Sunday February 25, 2024

Businesswomen, activists call for economic and political empowerment of women

March 19, 2023

It is a pity that International Women’s Day, which was the day solely for the rights of women, has been commercialised.

Dr Huma Baqai, international relations expert and rector of the Millennium Institute of Technology and Entrepreneurship, made this remark on Saturday while speaking at a seminar titled ‘Winning in a Man’s World’ organised by the Pakistan Women’s Foundation for Peace in connection with International Women’s Day that was observed on March 8.

“We should demand two things for the women when we talk about their rights. We want to be in power corridors and we want to be on decision-making tables so that we can make our own decisions,” she said.

Dr Huma also called for allocating for women in the budget. She said there could be no paradigm shift unless we had a gender-sensitive budget.

She also expressed concern at Pakistan women lagging behind in technology. “Women lag behind in the tech field all over the world but in Pakistan, they are far behind,” she said and asserted that Pakistan women were dangerously behind as far as technology was concerned.

She warned that if that issue was not addressed, Pakistani women would get further marginalised in the future.

Pakistan Women’s Foundation for Peace Chairperson Nargis Rahman said Pakistani women had entered the national mainstream despite all social barriers. “They [women] are now found in good numbers in business corporations and entrepreneurial ventures yet their numbers are infinitesimal given their population percentage of 49 per cent,” she added.

“Pakistan today has female nuclear physicists, major generals, judges, fighter pilots, engineers, mountain climbers, chief executive officers, award-winning writers, artists and tech experts. But these successes are largely due to their families support, especially by male members of the family,” she said.

Quoting the World Economic Forum’s Global Gender Gap Index 2022, Nargis said Pakistan ranked 145 in 146 states in economic participation and opportunity, 135 in educational attainment, 143 in health and survival, and 95 in political empowerment of women. She maintained that the patriarchal and tribal culture dominated and controlled the mindset that gave rise to socio-political practices of discrimination against women in the country.

She lamented institutionalising discrimination against women and relegating them to the domestic sphere after excluding them from all forms of decision-making.

She said the Constitution and the laws had not protected the women form acid attacks, honour killings and degrading jirga punishments, domestic violence, discrimination and sexual harassment at workplace.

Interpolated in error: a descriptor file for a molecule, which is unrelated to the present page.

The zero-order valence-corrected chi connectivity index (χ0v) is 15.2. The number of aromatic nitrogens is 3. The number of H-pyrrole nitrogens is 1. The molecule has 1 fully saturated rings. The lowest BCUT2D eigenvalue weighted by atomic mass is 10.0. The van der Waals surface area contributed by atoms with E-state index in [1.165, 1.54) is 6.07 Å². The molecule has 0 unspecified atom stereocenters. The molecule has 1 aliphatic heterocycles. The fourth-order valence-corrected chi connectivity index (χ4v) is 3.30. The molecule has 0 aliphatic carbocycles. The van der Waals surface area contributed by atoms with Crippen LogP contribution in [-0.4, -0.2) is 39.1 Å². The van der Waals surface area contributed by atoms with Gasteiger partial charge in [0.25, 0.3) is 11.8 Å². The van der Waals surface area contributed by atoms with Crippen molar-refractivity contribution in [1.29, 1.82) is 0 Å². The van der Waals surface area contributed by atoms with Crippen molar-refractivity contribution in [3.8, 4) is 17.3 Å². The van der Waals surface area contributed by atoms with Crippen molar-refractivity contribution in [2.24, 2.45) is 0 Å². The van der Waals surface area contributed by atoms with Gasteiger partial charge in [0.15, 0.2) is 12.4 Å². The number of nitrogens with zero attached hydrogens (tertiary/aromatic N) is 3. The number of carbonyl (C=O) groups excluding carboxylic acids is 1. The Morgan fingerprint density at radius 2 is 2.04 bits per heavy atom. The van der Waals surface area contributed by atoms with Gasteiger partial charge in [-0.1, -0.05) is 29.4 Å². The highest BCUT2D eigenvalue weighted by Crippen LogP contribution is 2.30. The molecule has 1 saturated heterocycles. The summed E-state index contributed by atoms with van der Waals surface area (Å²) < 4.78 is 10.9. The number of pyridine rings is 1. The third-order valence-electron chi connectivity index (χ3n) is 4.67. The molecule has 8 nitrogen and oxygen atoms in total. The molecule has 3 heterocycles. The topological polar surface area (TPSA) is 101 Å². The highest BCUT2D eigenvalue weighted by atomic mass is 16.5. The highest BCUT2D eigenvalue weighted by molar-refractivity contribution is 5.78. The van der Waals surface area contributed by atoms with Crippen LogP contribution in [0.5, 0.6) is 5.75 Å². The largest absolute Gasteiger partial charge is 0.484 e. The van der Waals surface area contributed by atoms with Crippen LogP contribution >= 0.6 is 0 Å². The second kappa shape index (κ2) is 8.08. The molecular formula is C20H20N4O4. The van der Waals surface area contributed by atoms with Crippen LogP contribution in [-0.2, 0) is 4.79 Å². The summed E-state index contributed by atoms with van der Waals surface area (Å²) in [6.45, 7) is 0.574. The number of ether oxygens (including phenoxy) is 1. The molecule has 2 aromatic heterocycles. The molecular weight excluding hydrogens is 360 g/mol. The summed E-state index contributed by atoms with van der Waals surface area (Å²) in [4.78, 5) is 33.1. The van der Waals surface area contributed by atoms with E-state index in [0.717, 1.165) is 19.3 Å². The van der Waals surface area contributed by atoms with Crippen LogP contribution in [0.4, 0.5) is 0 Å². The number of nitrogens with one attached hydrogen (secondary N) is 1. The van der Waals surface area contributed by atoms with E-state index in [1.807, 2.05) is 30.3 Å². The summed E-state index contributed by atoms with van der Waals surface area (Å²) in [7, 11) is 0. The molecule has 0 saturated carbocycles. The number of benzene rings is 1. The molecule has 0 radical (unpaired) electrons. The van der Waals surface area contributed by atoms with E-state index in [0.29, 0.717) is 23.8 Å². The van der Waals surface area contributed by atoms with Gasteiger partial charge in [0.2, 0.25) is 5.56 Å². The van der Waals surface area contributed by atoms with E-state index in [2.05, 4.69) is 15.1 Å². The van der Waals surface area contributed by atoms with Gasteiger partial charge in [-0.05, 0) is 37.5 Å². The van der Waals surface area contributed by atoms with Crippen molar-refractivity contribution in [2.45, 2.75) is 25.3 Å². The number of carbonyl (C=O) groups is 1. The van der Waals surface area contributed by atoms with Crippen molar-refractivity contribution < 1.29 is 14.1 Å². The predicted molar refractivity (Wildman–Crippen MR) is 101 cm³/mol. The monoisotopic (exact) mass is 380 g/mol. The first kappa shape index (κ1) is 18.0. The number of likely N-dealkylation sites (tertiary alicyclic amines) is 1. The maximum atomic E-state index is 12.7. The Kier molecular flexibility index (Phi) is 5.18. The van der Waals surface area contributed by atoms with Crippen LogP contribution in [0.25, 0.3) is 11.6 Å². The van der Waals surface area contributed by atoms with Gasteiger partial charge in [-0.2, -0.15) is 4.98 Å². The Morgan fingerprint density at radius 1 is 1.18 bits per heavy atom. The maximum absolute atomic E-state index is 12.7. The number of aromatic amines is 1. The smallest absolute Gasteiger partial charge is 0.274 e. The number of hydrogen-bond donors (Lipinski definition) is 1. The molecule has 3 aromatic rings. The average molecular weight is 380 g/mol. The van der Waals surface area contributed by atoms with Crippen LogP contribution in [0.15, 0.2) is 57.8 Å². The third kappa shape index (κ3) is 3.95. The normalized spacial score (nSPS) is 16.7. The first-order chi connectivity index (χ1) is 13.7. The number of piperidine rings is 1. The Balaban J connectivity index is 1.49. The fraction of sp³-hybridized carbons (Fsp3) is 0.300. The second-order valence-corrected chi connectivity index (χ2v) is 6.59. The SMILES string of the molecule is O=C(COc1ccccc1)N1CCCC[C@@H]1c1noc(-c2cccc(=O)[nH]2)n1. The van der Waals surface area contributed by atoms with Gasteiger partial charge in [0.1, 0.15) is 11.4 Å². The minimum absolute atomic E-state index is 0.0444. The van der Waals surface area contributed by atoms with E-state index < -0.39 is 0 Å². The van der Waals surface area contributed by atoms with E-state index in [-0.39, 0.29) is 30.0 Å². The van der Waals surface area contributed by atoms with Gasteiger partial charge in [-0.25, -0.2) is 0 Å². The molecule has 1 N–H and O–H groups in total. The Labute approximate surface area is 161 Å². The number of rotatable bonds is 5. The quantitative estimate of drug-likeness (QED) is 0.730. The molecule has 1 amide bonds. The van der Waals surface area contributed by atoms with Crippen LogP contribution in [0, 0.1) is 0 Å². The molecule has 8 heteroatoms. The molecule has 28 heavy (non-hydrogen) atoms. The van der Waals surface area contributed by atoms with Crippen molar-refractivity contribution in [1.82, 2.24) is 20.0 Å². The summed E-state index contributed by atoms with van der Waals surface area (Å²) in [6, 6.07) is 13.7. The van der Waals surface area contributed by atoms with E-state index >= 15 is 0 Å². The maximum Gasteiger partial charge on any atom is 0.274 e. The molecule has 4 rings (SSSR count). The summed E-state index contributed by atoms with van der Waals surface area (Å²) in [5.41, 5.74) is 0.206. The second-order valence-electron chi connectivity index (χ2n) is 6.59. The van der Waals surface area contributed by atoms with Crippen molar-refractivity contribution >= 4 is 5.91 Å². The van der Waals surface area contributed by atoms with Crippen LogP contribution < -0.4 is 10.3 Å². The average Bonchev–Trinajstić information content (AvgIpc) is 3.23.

“In urban public spheres, women are increasingly visible in academic institutions and workplaces but women in the informal economy of rural areas making a singular contribution to Pakistan’s GDP remain unrecognised,” she remarked. “General women workforce is still not higher than 25 per cent and women in managerial and decision-making are hardly five per cent.”

She said the female literacy rate in Pakistan was 48 per cent compared to 70 per cent for men, and approximately 22.5 million children did not attend school, a majority of which were girls. She added that by the ninth grade, only 13 per cent of the girls were still enrolled in school.

Financially, she said, at least 82 per cent of women in Pakistan had no bank accounts. “In the 1973 Constitution of Pakistan, women were given all the fundamental rights accorded to the citizens of the country with specific provisions to ensure them a just status, the right to vote, participate in elections, hold public office, free education, and pursue chosen professions, have rights of inheritance but Pakistan's global status as far as the international index of women's status is concerned remains pathetically low and Pakistan’s signing international charters like CEDAW remains meaningless,” Nargis stated.

Simi Kamal, founder and chairperson of the Hisaar Foundation, said a woman’s support for another woman was also crucial for her success. “Sisterhood is what has brought us where we are now and it will take us forward,” she added.

Nazo Dharejo, agriculturist and activist from Shaheed Benazirabad district, talked about how she had courageously fought to free her agricultural land from illegal occupation after the death of her father and brother. She said she got the courage to do so from her father who treated her and her brother equally and encouraged her to get education.

Maheen Rahman, chief executive officer of InfraZamin, said the global gender gap index had four components: education, political and economic empowerment, and access to healthcare. “Education and health are something where you can argue a girl and a boy don’t have an equal access but a reasonable access. But the real difference comes in two areas: economic and political empowerment, which is a tragedy,” she added.

“It shows we are educating girls but not letting them work. How on earth we are going to be productive when we are educating girls but not letting them be part of the political process. So how can they elect people that represent their future? These are the cultural, social and societal barriers that we have to overcome.”

Naheed Memon, chief executive officer of the Oracle Power and former chairperson of the Sindh Board of Investment, said there was little representation of women in the corporate sector. “Most companies are trying to get more women on their boards. But here is a lack of capacity when it comes to women’s nomination,” she opined.

Sayeeda Laghari, chief executive officer of the Sukkur Pakistan Beverages, and Ashifa Paracha, founder of Pakistan Digital Awards, also spoke at the seminar.